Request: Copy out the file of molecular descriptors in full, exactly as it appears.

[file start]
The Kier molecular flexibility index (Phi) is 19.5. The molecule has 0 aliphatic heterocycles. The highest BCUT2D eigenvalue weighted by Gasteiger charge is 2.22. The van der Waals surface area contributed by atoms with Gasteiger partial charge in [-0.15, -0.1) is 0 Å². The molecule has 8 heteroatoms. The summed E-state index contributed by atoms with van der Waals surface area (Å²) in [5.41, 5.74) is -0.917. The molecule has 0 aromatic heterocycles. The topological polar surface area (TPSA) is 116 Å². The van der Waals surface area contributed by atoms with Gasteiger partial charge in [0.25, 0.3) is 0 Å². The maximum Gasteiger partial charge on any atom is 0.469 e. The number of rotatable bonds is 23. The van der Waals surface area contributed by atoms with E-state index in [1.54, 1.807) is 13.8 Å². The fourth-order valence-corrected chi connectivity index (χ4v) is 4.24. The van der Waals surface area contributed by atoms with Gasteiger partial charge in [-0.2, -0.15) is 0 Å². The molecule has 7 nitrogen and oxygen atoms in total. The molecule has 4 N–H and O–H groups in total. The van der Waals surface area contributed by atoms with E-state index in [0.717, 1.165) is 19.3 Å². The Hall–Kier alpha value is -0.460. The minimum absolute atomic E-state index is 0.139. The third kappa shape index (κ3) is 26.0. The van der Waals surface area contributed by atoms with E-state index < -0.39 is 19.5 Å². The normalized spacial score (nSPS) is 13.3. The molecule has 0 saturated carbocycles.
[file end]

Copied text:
The Kier molecular flexibility index (Phi) is 19.5. The molecule has 0 aliphatic heterocycles. The highest BCUT2D eigenvalue weighted by Gasteiger charge is 2.22. The van der Waals surface area contributed by atoms with Gasteiger partial charge in [-0.15, -0.1) is 0 Å². The molecule has 8 heteroatoms. The summed E-state index contributed by atoms with van der Waals surface area (Å²) in [5.41, 5.74) is -0.917. The molecule has 0 aromatic heterocycles. The topological polar surface area (TPSA) is 116 Å². The van der Waals surface area contributed by atoms with Gasteiger partial charge in [0.25, 0.3) is 0 Å². The maximum Gasteiger partial charge on any atom is 0.469 e. The number of rotatable bonds is 23. The van der Waals surface area contributed by atoms with E-state index in [1.54, 1.807) is 13.8 Å². The fourth-order valence-corrected chi connectivity index (χ4v) is 4.24. The van der Waals surface area contributed by atoms with Gasteiger partial charge in [-0.2, -0.15) is 0 Å². The molecule has 7 nitrogen and oxygen atoms in total. The molecule has 4 N–H and O–H groups in total. The van der Waals surface area contributed by atoms with E-state index in [0.717, 1.165) is 19.3 Å². The Hall–Kier alpha value is -0.460. The minimum absolute atomic E-state index is 0.139. The third kappa shape index (κ3) is 26.0. The van der Waals surface area contributed by atoms with E-state index < -0.39 is 19.5 Å². The normalized spacial score (nSPS) is 13.3. The molecule has 0 saturated carbocycles.